To combat a storm water problem on University of Kentucky’s campus, the Stantec / Ridgewater / Bell Engineering / EcoGro team designed and then EcoGro was hired as a subcontractor to construct a bioswale and stream restoration project to improve water quality, focus on area beautification, and create an outdoor learning laboratory for UK students. It all started when UK’s physical plant division presented a water drainage issue and an area of grass to wet to be mowed. Teaming up, the College of Agriculture, Food, and Environment and the UK’s Office of Sustainability, acquired funding from the Lexington-Fayette Urban County Government’s Water Quality Management Fee and the Stormwater Quality Projects Incentive Grant Program.
The project that was designed and built included the construction of a bioswale and restoration of an unnamed tributary to Hickman Creek. The bioswale was about 2,000 square feet in a preexisting median ditch. The swale was designed knowing that it would need to drain and filter stormwater runoff from approximately 50 acres of UK athletic fields and parking lots. A three-foot deep layer of amended soil was created from sand, topsoil, and compost; giving the bioswale the ability to filter and promote high rates of infiltration. This layer was then planted with native wildflowers and grasses. The bioswale is designed to reduce the amount of water carrying pollutants and the amount of water that resurfaces.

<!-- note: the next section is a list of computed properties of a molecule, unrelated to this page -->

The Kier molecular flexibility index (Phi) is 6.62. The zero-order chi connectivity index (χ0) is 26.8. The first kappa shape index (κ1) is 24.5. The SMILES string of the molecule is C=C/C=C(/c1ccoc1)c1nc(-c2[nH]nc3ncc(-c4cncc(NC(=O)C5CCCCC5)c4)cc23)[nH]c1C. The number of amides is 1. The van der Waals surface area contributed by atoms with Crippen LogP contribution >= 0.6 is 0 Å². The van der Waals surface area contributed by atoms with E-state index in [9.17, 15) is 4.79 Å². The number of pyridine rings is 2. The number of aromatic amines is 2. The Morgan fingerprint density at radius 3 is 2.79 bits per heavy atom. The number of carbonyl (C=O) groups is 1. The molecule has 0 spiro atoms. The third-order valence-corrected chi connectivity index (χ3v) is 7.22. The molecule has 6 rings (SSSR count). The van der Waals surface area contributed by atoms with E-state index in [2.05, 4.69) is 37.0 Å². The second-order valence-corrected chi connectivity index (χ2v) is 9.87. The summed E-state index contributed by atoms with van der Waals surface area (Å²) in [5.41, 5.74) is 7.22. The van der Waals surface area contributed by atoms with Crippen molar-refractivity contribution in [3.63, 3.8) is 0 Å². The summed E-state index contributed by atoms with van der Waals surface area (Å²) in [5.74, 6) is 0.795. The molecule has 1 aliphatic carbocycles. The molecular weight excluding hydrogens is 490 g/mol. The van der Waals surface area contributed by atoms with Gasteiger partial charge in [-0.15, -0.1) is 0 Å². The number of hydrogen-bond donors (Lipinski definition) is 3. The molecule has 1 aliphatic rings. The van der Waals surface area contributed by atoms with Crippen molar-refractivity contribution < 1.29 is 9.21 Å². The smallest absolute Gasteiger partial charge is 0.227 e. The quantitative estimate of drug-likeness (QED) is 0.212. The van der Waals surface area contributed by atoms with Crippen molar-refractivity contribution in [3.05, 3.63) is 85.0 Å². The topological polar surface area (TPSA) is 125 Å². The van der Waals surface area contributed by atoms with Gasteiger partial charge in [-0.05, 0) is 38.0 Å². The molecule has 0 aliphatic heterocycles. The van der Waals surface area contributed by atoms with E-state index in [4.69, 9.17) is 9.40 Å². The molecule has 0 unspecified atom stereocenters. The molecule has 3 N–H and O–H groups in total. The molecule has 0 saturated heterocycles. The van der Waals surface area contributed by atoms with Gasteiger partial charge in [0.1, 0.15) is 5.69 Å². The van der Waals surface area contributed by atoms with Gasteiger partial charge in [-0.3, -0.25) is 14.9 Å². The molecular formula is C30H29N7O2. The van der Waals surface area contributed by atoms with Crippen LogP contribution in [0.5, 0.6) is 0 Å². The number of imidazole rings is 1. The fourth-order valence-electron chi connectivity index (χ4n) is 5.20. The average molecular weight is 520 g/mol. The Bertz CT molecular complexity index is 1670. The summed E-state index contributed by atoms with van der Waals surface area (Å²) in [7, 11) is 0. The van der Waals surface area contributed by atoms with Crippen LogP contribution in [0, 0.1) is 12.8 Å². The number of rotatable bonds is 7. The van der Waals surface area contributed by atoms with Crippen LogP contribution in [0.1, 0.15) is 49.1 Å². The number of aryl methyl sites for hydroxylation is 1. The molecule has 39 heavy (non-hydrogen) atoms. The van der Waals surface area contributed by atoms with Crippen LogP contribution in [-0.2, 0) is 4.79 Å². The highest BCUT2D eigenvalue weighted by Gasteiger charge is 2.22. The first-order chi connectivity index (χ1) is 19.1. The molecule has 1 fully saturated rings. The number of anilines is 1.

The stream restoration portion of the project was about 550 linear feet long and used three different techniques. The variety of stream features provide an educational opportunity for students studying in related fields to see different restoration techniques and how each function in regards to water quality, plant development, and habitat. The three techniques used included a regenerative (self- forming) design, a single thread channel, and a braided channel with connected and off-channel wetlands. The site was planted with native wildflowers and bareroot trees, creating a 100-foot riparian buffer. In addition, access paths and stream crossings were added to promote community and student involvement. The final touch to the whole project was the creation of a stone outdoor classroom to teach the next generation of engineers, landscape architects, scientists, and conservationists.